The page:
A few more thoughts on public transportation…I know it is not the main focus of Shade Parade Nashville but the two are tightly linked. I would encourage the pedestrians (that would be every single person) of Nashville to consider what they think would be the best system. A great way to do this is to see what other cities are doing. When you travel - try it. I have been personally so excited to see the Bus Rapid Transit (on par with The Amp) that Chicago just put in. I lived in Chicago for 5 year - it is where I first encountered public transportation and it is also where I fell in love with it. Where else can you enjoy great people watching, read a book, and be transported to your next destination? I see it as nothing but win-win-win. But it has to work: it has to be quick, comfortable, and convenient.
Nashville needs public transportation that is modern and works. And, without great walkability - public transportation will remain a marginalized option for most.
The trolley car might be an option. There used to be trolleys in Nashville that ran short routes frequently (and they were packed!). For example, along 46th, from Murphy Rd to Charlotte, ran the Dinky. The combination of a trolley + great sidewalks made Sylvan Park thrive.
In a similar vein, in Brazil, where I lived for a few months during college, they had a combination system of large city buses that ran the major roads and small 'baby buses' that ran select routes through the neighborhoods. These baby bus routes allowed one to get the groceries home as they literally brought you to your door.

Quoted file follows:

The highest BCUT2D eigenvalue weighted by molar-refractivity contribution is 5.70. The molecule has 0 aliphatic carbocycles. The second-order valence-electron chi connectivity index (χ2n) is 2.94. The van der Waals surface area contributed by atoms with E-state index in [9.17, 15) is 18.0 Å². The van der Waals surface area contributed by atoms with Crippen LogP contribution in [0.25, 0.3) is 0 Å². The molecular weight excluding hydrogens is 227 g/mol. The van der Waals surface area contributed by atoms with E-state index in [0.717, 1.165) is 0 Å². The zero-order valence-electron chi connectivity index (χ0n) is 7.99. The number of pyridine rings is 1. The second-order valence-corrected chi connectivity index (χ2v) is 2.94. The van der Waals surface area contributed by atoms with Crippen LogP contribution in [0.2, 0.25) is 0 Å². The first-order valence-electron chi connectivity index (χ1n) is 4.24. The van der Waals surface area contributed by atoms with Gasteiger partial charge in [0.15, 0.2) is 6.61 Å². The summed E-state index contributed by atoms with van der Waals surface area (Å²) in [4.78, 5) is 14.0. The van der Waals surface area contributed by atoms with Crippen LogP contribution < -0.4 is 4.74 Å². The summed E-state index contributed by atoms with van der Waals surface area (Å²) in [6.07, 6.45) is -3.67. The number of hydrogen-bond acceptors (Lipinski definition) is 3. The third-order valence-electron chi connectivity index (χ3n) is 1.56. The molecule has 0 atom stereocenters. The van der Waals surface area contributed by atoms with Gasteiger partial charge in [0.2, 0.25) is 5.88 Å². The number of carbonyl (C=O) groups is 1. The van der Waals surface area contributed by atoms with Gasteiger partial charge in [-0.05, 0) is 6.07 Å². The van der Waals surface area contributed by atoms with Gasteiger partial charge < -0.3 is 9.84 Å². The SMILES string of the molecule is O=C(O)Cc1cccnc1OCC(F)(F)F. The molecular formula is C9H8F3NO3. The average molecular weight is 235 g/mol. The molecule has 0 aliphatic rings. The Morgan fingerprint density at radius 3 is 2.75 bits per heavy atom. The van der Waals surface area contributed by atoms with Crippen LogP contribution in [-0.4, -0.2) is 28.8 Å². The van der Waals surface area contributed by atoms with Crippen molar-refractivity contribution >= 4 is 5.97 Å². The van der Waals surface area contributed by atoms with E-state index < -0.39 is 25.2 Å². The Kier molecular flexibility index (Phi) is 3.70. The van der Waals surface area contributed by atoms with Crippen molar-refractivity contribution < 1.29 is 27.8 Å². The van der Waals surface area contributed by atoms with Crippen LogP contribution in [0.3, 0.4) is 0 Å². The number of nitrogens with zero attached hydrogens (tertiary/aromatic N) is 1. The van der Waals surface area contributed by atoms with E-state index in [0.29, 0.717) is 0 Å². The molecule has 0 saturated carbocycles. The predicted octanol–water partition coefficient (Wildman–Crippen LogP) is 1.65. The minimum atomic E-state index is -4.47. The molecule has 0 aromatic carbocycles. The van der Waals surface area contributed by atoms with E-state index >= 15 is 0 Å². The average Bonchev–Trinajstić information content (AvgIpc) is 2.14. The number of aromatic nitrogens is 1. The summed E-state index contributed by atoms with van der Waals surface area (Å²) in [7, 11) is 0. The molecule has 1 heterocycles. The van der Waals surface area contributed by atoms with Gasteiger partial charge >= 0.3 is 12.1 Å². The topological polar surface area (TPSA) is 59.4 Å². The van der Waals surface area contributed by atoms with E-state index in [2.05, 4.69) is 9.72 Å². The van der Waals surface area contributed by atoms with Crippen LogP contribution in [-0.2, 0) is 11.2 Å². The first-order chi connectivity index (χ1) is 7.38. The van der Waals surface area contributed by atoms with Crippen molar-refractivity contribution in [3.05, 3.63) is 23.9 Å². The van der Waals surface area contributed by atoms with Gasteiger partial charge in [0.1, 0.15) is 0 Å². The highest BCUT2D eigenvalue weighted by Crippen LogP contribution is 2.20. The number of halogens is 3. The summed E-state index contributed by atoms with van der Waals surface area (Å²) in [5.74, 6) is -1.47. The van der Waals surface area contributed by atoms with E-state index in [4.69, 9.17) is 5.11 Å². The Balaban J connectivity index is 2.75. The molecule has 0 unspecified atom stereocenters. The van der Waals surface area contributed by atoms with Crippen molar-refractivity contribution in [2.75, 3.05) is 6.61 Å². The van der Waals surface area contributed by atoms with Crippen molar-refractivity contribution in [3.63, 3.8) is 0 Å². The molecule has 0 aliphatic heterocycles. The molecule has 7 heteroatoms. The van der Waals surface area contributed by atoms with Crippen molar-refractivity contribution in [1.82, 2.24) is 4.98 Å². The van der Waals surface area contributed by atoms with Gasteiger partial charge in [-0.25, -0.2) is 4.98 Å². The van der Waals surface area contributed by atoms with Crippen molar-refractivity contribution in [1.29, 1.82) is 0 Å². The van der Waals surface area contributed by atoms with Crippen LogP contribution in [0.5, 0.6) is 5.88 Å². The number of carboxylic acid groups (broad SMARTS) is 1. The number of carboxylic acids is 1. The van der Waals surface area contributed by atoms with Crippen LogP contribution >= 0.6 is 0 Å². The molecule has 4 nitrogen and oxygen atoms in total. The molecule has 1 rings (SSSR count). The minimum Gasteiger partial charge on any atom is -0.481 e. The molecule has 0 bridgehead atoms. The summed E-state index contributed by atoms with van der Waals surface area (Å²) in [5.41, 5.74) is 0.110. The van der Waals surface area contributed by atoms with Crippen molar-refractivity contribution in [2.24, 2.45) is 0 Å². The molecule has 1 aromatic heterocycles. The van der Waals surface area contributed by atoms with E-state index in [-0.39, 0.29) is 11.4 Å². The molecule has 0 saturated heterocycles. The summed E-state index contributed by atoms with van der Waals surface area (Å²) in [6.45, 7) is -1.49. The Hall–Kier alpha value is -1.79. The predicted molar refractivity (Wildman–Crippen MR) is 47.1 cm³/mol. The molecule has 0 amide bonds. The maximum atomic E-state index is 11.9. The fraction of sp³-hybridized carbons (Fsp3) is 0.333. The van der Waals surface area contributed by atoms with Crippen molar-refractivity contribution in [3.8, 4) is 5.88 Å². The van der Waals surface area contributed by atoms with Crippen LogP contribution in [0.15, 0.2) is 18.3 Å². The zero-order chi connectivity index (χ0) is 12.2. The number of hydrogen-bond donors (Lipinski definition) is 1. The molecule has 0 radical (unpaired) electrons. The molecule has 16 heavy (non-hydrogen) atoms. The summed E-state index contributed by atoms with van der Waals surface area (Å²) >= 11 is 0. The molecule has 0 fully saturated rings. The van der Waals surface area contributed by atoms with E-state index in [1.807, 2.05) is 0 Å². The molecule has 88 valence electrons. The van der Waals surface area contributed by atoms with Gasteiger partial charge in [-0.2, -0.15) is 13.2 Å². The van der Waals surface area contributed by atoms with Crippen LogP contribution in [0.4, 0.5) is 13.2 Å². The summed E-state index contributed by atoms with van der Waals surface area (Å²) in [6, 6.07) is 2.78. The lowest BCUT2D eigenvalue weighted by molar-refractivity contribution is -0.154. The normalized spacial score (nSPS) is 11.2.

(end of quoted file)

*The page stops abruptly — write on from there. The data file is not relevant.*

Park City, UT has a system of buses that run every 10-15 minutes for free. It is highly motivating to use as you know that a ride is always coming within minutes of you arriving at the stop. Simply, it would take you longer to park so the bus is a very practical option.
Not so in Nashville. The main frustration I have had with the bus in Nashville is it lack of frequency. If you miss a bus - you may wait a very long time until the next arrives sometimes 45 minutes even during the day. Arguably equal is the lack of walkability in many areas. When I used to take the West End bus, rather like a school child, I had to wait in someone's front yard and flag the bus down. Frequently, the bus would almost fly by without seeing me. I had to wave frantically to get the drivers attention. There was something very undignified about it all that made the whole thing feel kind of ridiculous for a grown woman, heading to work, to be doing.
Many bus stops are simply a concrete pad. Getting let off on such a pad that links to nothing is a significant psychological barrier.
Even the mayor, who takes the Hillsboro bus at times, does not walk to the bus despite living 10 minutes on foot from it. He drives to a parking lot and walks across the street. This kind of work - driving to take the bus - is not something most will do. Once in the car, they are just going to keep going.
Bring back the Dinky?